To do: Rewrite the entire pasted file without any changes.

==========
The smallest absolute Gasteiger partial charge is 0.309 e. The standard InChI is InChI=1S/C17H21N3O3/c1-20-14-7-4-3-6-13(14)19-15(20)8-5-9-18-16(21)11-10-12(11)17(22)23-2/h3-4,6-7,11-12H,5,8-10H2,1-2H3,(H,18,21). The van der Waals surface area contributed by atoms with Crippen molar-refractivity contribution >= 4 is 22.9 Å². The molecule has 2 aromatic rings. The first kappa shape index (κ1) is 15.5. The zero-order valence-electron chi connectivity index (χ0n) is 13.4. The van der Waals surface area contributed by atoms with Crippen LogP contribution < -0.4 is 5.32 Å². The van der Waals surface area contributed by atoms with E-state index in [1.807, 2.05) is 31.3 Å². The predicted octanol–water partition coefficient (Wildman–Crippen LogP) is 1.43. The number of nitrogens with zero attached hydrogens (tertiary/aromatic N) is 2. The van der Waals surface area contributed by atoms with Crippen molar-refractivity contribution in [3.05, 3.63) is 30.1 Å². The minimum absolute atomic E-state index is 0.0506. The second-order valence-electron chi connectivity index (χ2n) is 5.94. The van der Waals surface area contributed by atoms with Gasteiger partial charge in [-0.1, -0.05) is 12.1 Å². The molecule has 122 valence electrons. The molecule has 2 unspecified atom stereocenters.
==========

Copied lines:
The smallest absolute Gasteiger partial charge is 0.309 e. The standard InChI is InChI=1S/C17H21N3O3/c1-20-14-7-4-3-6-13(14)19-15(20)8-5-9-18-16(21)11-10-12(11)17(22)23-2/h3-4,6-7,11-12H,5,8-10H2,1-2H3,(H,18,21). The van der Waals surface area contributed by atoms with Crippen molar-refractivity contribution >= 4 is 22.9 Å². The molecule has 2 aromatic rings. The first kappa shape index (κ1) is 15.5. The zero-order valence-electron chi connectivity index (χ0n) is 13.4. The van der Waals surface area contributed by atoms with Crippen LogP contribution < -0.4 is 5.32 Å². The van der Waals surface area contributed by atoms with E-state index in [1.807, 2.05) is 31.3 Å². The predicted octanol–water partition coefficient (Wildman–Crippen LogP) is 1.43. The number of nitrogens with zero attached hydrogens (tertiary/aromatic N) is 2. The van der Waals surface area contributed by atoms with Crippen molar-refractivity contribution in [3.05, 3.63) is 30.1 Å². The minimum absolute atomic E-state index is 0.0506. The second-order valence-electron chi connectivity index (χ2n) is 5.94. The van der Waals surface area contributed by atoms with Gasteiger partial charge in [-0.1, -0.05) is 12.1 Å². The molecule has 122 valence electrons. The molecule has 2 unspecified atom stereocenters.